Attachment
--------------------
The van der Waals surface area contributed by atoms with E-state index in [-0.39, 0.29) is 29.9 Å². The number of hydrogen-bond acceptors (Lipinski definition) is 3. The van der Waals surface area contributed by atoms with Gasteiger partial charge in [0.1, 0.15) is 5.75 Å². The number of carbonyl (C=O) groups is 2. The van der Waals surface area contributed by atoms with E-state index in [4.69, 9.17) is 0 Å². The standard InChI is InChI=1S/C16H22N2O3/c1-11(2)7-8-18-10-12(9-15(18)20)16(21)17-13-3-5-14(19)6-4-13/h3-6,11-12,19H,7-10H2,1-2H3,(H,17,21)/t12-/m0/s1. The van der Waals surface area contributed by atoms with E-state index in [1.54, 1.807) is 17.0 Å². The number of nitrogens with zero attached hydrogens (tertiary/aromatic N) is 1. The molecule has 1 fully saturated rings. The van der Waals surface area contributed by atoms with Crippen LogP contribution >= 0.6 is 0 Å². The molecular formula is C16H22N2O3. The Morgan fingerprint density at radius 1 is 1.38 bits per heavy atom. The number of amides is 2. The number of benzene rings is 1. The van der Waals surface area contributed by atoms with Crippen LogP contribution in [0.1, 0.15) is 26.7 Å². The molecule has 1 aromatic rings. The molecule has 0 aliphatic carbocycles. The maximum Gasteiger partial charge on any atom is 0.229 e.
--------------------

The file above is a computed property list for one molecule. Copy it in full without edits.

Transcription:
The van der Waals surface area contributed by atoms with E-state index in [-0.39, 0.29) is 29.9 Å². The number of hydrogen-bond acceptors (Lipinski definition) is 3. The van der Waals surface area contributed by atoms with Gasteiger partial charge in [0.1, 0.15) is 5.75 Å². The number of carbonyl (C=O) groups is 2. The van der Waals surface area contributed by atoms with E-state index in [4.69, 9.17) is 0 Å². The standard InChI is InChI=1S/C16H22N2O3/c1-11(2)7-8-18-10-12(9-15(18)20)16(21)17-13-3-5-14(19)6-4-13/h3-6,11-12,19H,7-10H2,1-2H3,(H,17,21)/t12-/m0/s1. The van der Waals surface area contributed by atoms with E-state index in [1.54, 1.807) is 17.0 Å². The number of nitrogens with zero attached hydrogens (tertiary/aromatic N) is 1. The molecule has 1 fully saturated rings. The van der Waals surface area contributed by atoms with Crippen LogP contribution >= 0.6 is 0 Å². The molecular formula is C16H22N2O3. The Morgan fingerprint density at radius 1 is 1.38 bits per heavy atom. The number of amides is 2. The number of benzene rings is 1. The van der Waals surface area contributed by atoms with Crippen LogP contribution in [0.1, 0.15) is 26.7 Å². The molecule has 1 aromatic rings. The molecule has 0 aliphatic carbocycles. The maximum Gasteiger partial charge on any atom is 0.229 e.